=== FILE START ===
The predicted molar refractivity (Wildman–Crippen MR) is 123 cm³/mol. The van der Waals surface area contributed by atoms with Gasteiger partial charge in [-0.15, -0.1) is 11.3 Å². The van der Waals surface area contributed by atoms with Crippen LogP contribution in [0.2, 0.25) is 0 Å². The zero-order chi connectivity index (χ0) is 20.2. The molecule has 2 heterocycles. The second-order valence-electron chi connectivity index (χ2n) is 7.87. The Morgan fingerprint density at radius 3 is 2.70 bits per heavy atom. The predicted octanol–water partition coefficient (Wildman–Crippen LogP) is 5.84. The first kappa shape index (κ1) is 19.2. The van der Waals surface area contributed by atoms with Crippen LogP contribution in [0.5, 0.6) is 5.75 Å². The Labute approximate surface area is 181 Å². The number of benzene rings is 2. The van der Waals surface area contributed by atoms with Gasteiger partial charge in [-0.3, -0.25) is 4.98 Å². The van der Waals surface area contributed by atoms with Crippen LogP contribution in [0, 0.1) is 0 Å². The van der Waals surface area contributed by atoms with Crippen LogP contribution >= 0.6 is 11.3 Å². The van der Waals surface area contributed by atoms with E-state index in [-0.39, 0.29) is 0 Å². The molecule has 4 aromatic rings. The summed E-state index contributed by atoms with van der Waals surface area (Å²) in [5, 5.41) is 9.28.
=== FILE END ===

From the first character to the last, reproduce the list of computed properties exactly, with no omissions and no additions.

The predicted molar refractivity (Wildman–Crippen MR) is 123 cm³/mol. The van der Waals surface area contributed by atoms with Gasteiger partial charge in [-0.15, -0.1) is 11.3 Å². The van der Waals surface area contributed by atoms with Crippen LogP contribution in [0.2, 0.25) is 0 Å². The zero-order chi connectivity index (χ0) is 20.2. The molecule has 2 heterocycles. The second-order valence-electron chi connectivity index (χ2n) is 7.87. The Morgan fingerprint density at radius 3 is 2.70 bits per heavy atom. The predicted octanol–water partition coefficient (Wildman–Crippen LogP) is 5.84. The first kappa shape index (κ1) is 19.2. The van der Waals surface area contributed by atoms with Crippen LogP contribution in [0.5, 0.6) is 5.75 Å². The Labute approximate surface area is 181 Å². The number of benzene rings is 2. The van der Waals surface area contributed by atoms with Gasteiger partial charge in [-0.3, -0.25) is 4.98 Å². The van der Waals surface area contributed by atoms with Crippen LogP contribution in [0, 0.1) is 0 Å². The van der Waals surface area contributed by atoms with Crippen LogP contribution >= 0.6 is 11.3 Å². The van der Waals surface area contributed by atoms with E-state index in [-0.39, 0.29) is 0 Å². The molecule has 4 aromatic rings. The summed E-state index contributed by atoms with van der Waals surface area (Å²) in [5, 5.41) is 9.28.